Globalisation, Transnationalism and Development
The Globalisation, Transnationalism and Development research programme (GTD) brings together new and existing research conducted within the Faculty of Arts and Social Sciences that focuses on the Global South using a transnational perspective. The Global South refers to developing countries as well as recently emerging economic powers such as Brazil, Russia, India and China (BRIC). While its geographic grounding is the Global South, the GTD’s research approach centres on exploring North – South and South – South linkages. Researchers use a transnational perspective to investigate such linkages, giving the GTD its distinctive profile. A commonality is that research is strongly grounded in empirical, primary data collection work using mixed methods ranging from anthropological qualitative fieldwork to sociological quantitative surveys.
Key research topics
Research in the GDT focuses on three specific areas. The first area of concentration is transnational migrant families and networks. Research projects investigate the linkages that are created between people, places, things and events in migrant sending and receiving countries. This research aims to re-frame migration research that is usually conducted within a nation-state framework and does so by focusing on the every-day lived experiences of migrants and the people they are tied to in their countries of origin as well as elsewhere, paying particular attention to transnational families and social networks. Research is based on empirical investigations and multi-sited research designs mainly focused on Africa and Europe.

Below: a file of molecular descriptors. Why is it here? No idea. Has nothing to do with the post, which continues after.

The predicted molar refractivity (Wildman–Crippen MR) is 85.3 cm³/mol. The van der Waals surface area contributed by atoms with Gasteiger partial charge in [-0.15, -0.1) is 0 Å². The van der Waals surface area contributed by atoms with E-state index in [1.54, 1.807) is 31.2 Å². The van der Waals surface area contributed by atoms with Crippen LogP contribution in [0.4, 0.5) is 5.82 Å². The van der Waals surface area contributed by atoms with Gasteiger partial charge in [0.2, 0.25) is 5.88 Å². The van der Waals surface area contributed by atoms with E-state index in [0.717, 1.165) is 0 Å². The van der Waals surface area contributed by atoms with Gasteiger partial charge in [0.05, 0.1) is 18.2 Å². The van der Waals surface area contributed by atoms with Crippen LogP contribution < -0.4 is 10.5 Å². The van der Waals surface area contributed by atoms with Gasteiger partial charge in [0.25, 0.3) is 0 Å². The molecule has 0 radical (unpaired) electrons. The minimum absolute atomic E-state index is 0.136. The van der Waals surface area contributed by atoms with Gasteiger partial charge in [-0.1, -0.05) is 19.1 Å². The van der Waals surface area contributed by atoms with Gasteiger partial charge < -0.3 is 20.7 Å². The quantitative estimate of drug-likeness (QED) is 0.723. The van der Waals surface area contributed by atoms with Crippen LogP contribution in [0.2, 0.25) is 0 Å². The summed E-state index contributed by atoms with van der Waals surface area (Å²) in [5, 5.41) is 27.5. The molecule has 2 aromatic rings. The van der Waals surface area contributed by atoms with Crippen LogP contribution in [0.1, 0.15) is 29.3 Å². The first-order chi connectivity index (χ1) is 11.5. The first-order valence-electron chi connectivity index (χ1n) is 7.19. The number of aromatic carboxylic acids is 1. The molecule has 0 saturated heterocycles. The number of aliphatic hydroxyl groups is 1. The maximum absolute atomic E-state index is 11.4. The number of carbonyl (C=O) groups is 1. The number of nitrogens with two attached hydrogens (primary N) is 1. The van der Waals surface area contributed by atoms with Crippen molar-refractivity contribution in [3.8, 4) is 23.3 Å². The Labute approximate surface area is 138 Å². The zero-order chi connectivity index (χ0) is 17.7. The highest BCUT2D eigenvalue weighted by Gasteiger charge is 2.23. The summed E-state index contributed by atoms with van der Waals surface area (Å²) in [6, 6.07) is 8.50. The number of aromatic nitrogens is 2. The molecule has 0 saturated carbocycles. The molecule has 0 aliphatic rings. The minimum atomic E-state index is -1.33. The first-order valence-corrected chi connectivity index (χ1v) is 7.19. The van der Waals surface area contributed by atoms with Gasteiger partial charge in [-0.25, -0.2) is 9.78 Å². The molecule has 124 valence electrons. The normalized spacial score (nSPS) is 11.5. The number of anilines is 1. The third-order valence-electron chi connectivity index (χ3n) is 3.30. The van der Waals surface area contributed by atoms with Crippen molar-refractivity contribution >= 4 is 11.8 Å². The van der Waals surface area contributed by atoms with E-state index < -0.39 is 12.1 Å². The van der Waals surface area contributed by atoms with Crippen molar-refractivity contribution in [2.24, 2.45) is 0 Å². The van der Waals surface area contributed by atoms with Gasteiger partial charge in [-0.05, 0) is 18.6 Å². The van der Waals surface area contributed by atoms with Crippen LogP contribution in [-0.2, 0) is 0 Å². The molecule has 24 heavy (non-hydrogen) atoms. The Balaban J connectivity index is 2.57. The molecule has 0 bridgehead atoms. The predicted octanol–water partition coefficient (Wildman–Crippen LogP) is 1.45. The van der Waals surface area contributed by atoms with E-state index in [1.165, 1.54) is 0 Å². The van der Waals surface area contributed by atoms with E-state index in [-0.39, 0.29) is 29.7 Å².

A second area of focus is on transnational migrant labour in global production networks. Migrant labourers working in firms situated in the Global South are faced with precarious working conditions, increasing the vulnerability of their families back home. This theme investigates transnational networks comprised of workers, households and communities extending beyond nation-state borders and their interactions with employers, states, and institutions to mitigate their precariousness. Research projects are multi-sited and focus on South East Asia.
Civil society organizations and transnational activism is a third area. This research studies the way in which local civil society organizations make use of transnational platforms, networks and discourses to mobilize resources for their local activism. The research focuses on access to health care and medicines for populations in the Global South involving NGOs, state officials and activists in Rio de Janeiro, Washington, Cape Town and Geneva.